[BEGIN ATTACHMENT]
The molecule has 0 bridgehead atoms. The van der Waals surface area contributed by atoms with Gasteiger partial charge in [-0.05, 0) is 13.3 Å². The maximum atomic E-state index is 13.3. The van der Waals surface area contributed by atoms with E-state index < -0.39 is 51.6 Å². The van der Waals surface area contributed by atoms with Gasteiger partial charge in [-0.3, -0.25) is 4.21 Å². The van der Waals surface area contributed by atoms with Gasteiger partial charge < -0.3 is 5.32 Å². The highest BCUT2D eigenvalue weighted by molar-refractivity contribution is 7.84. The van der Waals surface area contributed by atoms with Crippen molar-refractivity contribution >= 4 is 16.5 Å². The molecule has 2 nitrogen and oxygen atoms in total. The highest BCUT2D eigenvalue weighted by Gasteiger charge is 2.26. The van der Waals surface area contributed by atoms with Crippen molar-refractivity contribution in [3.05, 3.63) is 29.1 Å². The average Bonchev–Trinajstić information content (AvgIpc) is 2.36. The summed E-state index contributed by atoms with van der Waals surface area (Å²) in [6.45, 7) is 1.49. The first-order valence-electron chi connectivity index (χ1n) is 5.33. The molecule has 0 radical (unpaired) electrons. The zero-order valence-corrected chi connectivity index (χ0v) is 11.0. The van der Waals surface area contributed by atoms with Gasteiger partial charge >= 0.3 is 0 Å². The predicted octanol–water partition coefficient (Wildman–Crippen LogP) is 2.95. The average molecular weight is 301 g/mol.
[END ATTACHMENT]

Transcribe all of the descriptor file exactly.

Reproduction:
The molecule has 0 bridgehead atoms. The van der Waals surface area contributed by atoms with Gasteiger partial charge in [-0.05, 0) is 13.3 Å². The maximum atomic E-state index is 13.3. The van der Waals surface area contributed by atoms with E-state index < -0.39 is 51.6 Å². The van der Waals surface area contributed by atoms with Gasteiger partial charge in [-0.3, -0.25) is 4.21 Å². The van der Waals surface area contributed by atoms with Gasteiger partial charge < -0.3 is 5.32 Å². The highest BCUT2D eigenvalue weighted by molar-refractivity contribution is 7.84. The van der Waals surface area contributed by atoms with Crippen molar-refractivity contribution >= 4 is 16.5 Å². The molecule has 2 nitrogen and oxygen atoms in total. The highest BCUT2D eigenvalue weighted by Gasteiger charge is 2.26. The van der Waals surface area contributed by atoms with Crippen molar-refractivity contribution in [3.05, 3.63) is 29.1 Å². The average Bonchev–Trinajstić information content (AvgIpc) is 2.36. The summed E-state index contributed by atoms with van der Waals surface area (Å²) in [6.45, 7) is 1.49. The first-order valence-electron chi connectivity index (χ1n) is 5.33. The molecule has 0 radical (unpaired) electrons. The zero-order valence-corrected chi connectivity index (χ0v) is 11.0. The van der Waals surface area contributed by atoms with Gasteiger partial charge >= 0.3 is 0 Å². The predicted octanol–water partition coefficient (Wildman–Crippen LogP) is 2.95. The average molecular weight is 301 g/mol.